Metabolic shift in density-dependent stem cell differentiation.

Journal: 
Cell Commun Signal
Publication Year: 
2017
Authors: 
Simar J Singh
William Turner
Drew E Glaser
Kara E McCloskey
Fabian V Filipp
PubMed link: 
29052507
Public Summary: 
BACKGROUND: Vascular progenitor cells (VPCs) derived from embryonic stem cells (ESCs) are a valuable source for cell- and tissue-based therapeutic strategies. During the optimization of endothelial cell (EC) inductions from mouse ESCs using our staged and chemically-defined induction methods, we found that cell seeding density but not VEGF treatment between 10 ng/mL and 40 ng/mL was a significant variable directing ESCs into FLK1(+) VPCs during stage 1 induction. Here, we examine potential contributions from cell-to-cell signaling or cellular metabolism in the production of VPCs from ESCs seeded at different cell densities. METHODS: Using 1D (1)H-NMR spectroscopy, transcriptomic arrays, and flow cytometry, we observed that the density-dependent differentiation of ESCs into FLK1(+) VPCs positively correlated with a shift in metabolism and cellular growth. RESULTS: Specifically, cell differentiation correlated with an earlier plateauing of exhaustive glycolysis, decreased lactate production, lower metabolite consumption, decreased cellular proliferation and an increase in cell size. In contrast, cells seeded at a lower density of 1,000 cells/cm(2) exhibited increased rates of glycolysis, lactate secretion, metabolite utilization, and proliferation over the same induction period. Gene expression analysis indicated that high cell seeding density correlated with up-regulation of several genes including cell adhesion molecules of the notch family (NOTCH1 and NOTCH4) and cadherin family (CDH5) related to vascular development. CONCLUSIONS: These results confirm that a distinct metabolic phenotype correlates with cell differentiation of VPCs.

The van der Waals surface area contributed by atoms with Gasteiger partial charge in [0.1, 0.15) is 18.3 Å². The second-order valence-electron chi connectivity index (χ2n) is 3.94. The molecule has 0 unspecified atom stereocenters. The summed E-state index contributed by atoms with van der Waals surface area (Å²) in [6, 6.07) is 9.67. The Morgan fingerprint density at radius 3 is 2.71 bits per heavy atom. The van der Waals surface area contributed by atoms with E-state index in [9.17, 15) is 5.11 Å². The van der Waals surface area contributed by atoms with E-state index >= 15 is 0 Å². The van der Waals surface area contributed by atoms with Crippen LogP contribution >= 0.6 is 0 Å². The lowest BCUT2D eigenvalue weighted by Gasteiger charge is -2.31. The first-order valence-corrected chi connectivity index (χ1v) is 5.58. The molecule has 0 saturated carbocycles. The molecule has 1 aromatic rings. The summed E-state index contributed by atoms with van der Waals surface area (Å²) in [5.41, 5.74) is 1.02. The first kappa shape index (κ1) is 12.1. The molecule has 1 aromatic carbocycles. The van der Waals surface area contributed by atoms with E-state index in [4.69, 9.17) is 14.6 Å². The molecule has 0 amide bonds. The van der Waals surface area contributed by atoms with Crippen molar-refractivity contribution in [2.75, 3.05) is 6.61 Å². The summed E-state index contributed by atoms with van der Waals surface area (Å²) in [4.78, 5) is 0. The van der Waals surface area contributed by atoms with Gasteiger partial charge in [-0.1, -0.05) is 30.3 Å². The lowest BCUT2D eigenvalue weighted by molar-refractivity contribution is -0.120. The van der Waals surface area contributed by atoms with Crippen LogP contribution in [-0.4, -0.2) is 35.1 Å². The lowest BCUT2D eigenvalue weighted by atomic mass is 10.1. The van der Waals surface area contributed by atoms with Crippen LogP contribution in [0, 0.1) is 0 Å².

Scientific Abstract: 
BACKGROUND: Vascular progenitor cells (VPCs) derived from embryonic stem cells (ESCs) are a valuable source for cell- and tissue-based therapeutic strategies. During the optimization of endothelial cell (EC) inductions from mouse ESCs using our staged and chemically-defined induction methods, we found that cell seeding density but not VEGF treatment between 10 ng/mL and 40 ng/mL was a significant variable directing ESCs into FLK1(+) VPCs during stage 1 induction. Here, we examine potential contributions from cell-to-cell signaling or cellular metabolism in the production of VPCs from ESCs seeded at different cell densities. METHODS: Using 1D (1)H-NMR spectroscopy, transcriptomic arrays, and flow cytometry, we observed that the density-dependent differentiation of ESCs into FLK1(+) VPCs positively correlated with a shift in metabolism and cellular growth. RESULTS: Specifically, cell differentiation correlated with an earlier plateauing of exhaustive glycolysis, decreased lactate production, lower metabolite consumption, decreased cellular proliferation and an increase in cell size. In contrast, cells seeded at a lower density of 1,000 cells/cm(2) exhibited increased rates of glycolysis, lactate secretion, metabolite utilization, and proliferation over the same induction period. Gene expression analysis indicated that high cell seeding density correlated with up-regulation of several genes including cell adhesion molecules of the notch family (NOTCH1 and NOTCH4) and cadherin family (CDH5) related to vascular development. CONCLUSIONS: These results confirm that a distinct metabolic phenotype correlates with cell differentiation of VPCs.